Blockchain Mite Combat Blood Diamond

My biggest wish for Africa is that we start aggressively solving our own problems using emerging technologies. I strongly believe that the next generation of problem solvers and innovative thinkers are equipped to implement appropriate solutions on this continent. Ideally, these solutions would close the cycle of poverty and corruption.

When it comes to the diamond industry, there is no better time than now to use emerging technology to address the long-running issue of conflict mining. Using blockchains we can eliminate the unethical and forced extraction of diamonds and other precious metals, which are often controlled by rebel forces. According to various research studies, this rebel force can make anywhere from হ 3 million to 6 6 million a year from blood diamonds. The frustrating thing is that forced labor is imposed on young and innocent citizens in countries like DRC, Sierra Leone, Angola, Central African Republic.

These rebel forces could make anywhere from blood diamonds to 3 3 million to 6 6 million a year.
Finding the source of diamonds has never been an easy or straightforward process, and for hundreds of years unscrupulous people have been able to use loofahs to their advantage.

The good news is that advances in technology over the past few decades have introduced better ways of processing information. I believe blockchain technology is an active way of applying transparency and trust in the diamond industry. I will explain how below. (If you are not familiar with technology, this article provides some more background)

One of the leading systems that comes to mind is the trust chain. Unlike many other blockchains, it resists a “51 percent majority attack” because it introduces a third party to each block’s signature. Thereby ensuring ‘proof of evidence’.

A blockchain hacking
If you are wondering what this means, it is related to this popular question; “Are blockchains really un-hackable?”

The fact is, hacking a blockchain is incredibly difficult. Hacking any one block means hacking each previous and next block before the next block is created. It became faster to do this as the discipline of the block increased.

However, this does not mean that a hack is impossible. An individual or group can control hackers if they can hack most of the hash rate on the network to reconsider the transaction history, but this can prevent new transactions from being confirmed in the blockchain. While this type of attack is extremely unlikely and extremely difficult to implement, it is safe to assure that systems such as Trustchain are designed to eliminate this possibility altogether.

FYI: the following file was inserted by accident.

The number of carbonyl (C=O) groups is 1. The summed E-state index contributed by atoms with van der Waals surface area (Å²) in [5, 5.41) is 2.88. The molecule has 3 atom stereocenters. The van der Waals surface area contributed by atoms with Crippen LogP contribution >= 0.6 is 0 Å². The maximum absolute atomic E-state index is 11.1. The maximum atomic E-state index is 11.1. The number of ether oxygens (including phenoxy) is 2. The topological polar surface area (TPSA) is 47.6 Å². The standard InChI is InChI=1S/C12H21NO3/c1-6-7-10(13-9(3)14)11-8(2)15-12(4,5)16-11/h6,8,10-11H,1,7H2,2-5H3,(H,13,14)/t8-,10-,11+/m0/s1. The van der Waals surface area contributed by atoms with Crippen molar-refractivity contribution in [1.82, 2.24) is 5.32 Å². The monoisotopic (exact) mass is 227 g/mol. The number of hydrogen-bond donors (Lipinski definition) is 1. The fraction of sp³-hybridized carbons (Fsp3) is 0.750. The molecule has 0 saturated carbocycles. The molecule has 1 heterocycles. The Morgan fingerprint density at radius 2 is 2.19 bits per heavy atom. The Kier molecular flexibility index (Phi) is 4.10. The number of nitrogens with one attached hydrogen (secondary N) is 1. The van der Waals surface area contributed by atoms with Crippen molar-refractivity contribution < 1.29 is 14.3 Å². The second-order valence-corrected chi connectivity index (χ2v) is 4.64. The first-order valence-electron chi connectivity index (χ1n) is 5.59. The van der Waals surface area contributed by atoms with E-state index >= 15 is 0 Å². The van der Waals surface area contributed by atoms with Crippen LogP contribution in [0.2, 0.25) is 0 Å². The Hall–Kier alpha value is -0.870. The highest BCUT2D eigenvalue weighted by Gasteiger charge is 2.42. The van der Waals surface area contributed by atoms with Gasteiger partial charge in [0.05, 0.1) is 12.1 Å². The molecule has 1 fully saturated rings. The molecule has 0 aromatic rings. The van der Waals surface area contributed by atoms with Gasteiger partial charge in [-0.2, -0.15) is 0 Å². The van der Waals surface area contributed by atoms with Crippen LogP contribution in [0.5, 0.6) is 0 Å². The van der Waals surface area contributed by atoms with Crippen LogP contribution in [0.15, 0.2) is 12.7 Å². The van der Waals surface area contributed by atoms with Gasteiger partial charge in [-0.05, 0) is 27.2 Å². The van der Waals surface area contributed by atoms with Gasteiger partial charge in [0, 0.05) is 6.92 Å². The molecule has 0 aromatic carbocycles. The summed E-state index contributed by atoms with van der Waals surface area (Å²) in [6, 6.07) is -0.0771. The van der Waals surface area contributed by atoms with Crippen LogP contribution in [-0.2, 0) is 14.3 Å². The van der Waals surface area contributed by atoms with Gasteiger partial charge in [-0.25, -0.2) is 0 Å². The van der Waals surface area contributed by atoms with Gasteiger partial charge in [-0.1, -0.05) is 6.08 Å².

Kimberley process improved
The Kimberley Process was implemented by the United Nations in 2000 to combat the conflicting diamond exchange. The problem is that it is still a paper-based solution that relies on certifications and a community of traders. Although the initiative was intended to be good, it does not reduce the likelihood of malicious activity within the trading community. What sets the blockchain apart is that it leaves no room for corruption or bribery by people at any level. Trust is built into the system and transactions are open and transparent. No government or system administrator can change certificates or information randomly. The nature of blockchain architecture is to create a distributive ledger where transactions are recorded over time and secured using advanced cryptography … making it virtually impossible to edit existing data.

Diamond data
Since diamonds have a very unique element to how they were made, each transaction will be equally unique. The transactions will record the unique fingerprint of each stone, including the color, carat and precision of each stone, serial number and how much each stone was sold at each touch-point. We will be able to identify every step of the diamond sale in the blockchain.

Cut off the middle class
Diamond suppliers often rely on several intermediaries to move diamonds around the world. For example, the introduction of this technology to accountants, government officials, lawyers, banks, businessmen, etc. in the industry will mean that intermediaries will play an integral role in the process, leaving no room for error or corruption.

The future is shining brightly like a diamond.
In short, it is clear that diamond blockchains are a major turning point in this industry. Companies like IBM, De Beers, Trustchain and Everldzer jumped on the blockchain bandwagon. If jewelers, individuals and other large corporations follow suit, it could force the conflict mining route to be sidelined. This would drastically reduce their profits by selling blood diamonds, which could later lead to the end of the blood diamond era.


Disclaimer: I am in no way authorized to associate with the companies and entities mentioned in this article. Just keen to solve African relevant issues using blockchain. Below are a few links to the companies mentioned.


De Beers Blockchain Statement: development ment-of-first-blockchain-initia.html
IBM on Blockchain: